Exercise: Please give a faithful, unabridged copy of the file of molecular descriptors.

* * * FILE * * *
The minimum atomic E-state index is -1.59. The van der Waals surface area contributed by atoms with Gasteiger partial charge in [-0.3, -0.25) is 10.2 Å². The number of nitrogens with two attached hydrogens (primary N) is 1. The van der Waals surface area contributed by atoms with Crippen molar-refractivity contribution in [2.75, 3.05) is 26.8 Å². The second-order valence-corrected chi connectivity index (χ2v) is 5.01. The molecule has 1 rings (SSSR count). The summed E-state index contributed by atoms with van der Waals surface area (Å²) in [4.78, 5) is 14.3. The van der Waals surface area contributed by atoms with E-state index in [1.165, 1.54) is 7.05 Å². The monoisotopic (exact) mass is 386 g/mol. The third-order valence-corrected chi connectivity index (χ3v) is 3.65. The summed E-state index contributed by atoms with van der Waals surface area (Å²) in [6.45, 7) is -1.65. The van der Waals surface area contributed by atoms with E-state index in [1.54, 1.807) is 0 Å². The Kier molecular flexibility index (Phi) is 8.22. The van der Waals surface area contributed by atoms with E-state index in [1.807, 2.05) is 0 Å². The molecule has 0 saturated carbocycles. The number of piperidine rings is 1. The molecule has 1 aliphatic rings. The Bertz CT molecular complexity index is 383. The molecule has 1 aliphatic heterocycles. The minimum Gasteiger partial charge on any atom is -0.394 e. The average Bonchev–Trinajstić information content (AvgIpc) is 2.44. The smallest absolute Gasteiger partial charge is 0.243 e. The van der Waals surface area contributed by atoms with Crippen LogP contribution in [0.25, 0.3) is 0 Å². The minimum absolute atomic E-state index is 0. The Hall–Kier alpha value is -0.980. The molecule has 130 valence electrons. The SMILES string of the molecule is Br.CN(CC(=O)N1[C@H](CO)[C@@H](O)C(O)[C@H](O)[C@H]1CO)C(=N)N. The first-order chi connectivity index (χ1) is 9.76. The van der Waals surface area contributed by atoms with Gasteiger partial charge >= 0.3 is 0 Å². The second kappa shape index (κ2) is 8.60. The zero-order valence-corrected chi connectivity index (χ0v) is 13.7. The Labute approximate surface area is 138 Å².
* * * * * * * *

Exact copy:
The minimum atomic E-state index is -1.59. The van der Waals surface area contributed by atoms with Gasteiger partial charge in [-0.3, -0.25) is 10.2 Å². The number of nitrogens with two attached hydrogens (primary N) is 1. The van der Waals surface area contributed by atoms with Crippen molar-refractivity contribution in [2.75, 3.05) is 26.8 Å². The second-order valence-corrected chi connectivity index (χ2v) is 5.01. The molecule has 1 rings (SSSR count). The summed E-state index contributed by atoms with van der Waals surface area (Å²) in [4.78, 5) is 14.3. The van der Waals surface area contributed by atoms with E-state index in [1.165, 1.54) is 7.05 Å². The monoisotopic (exact) mass is 386 g/mol. The third-order valence-corrected chi connectivity index (χ3v) is 3.65. The summed E-state index contributed by atoms with van der Waals surface area (Å²) in [6.45, 7) is -1.65. The van der Waals surface area contributed by atoms with E-state index in [1.54, 1.807) is 0 Å². The Kier molecular flexibility index (Phi) is 8.22. The van der Waals surface area contributed by atoms with E-state index in [1.807, 2.05) is 0 Å². The molecule has 0 saturated carbocycles. The number of piperidine rings is 1. The molecule has 1 aliphatic rings. The Bertz CT molecular complexity index is 383. The molecule has 1 aliphatic heterocycles. The minimum Gasteiger partial charge on any atom is -0.394 e. The average Bonchev–Trinajstić information content (AvgIpc) is 2.44. The smallest absolute Gasteiger partial charge is 0.243 e. The van der Waals surface area contributed by atoms with Crippen LogP contribution in [0.25, 0.3) is 0 Å². The minimum absolute atomic E-state index is 0. The Hall–Kier alpha value is -0.980. The molecule has 130 valence electrons. The SMILES string of the molecule is Br.CN(CC(=O)N1[C@H](CO)[C@@H](O)C(O)[C@H](O)[C@H]1CO)C(=N)N. The first-order chi connectivity index (χ1) is 9.76. The van der Waals surface area contributed by atoms with Gasteiger partial charge >= 0.3 is 0 Å². The second kappa shape index (κ2) is 8.60. The zero-order valence-corrected chi connectivity index (χ0v) is 13.7. The Labute approximate surface area is 138 Å².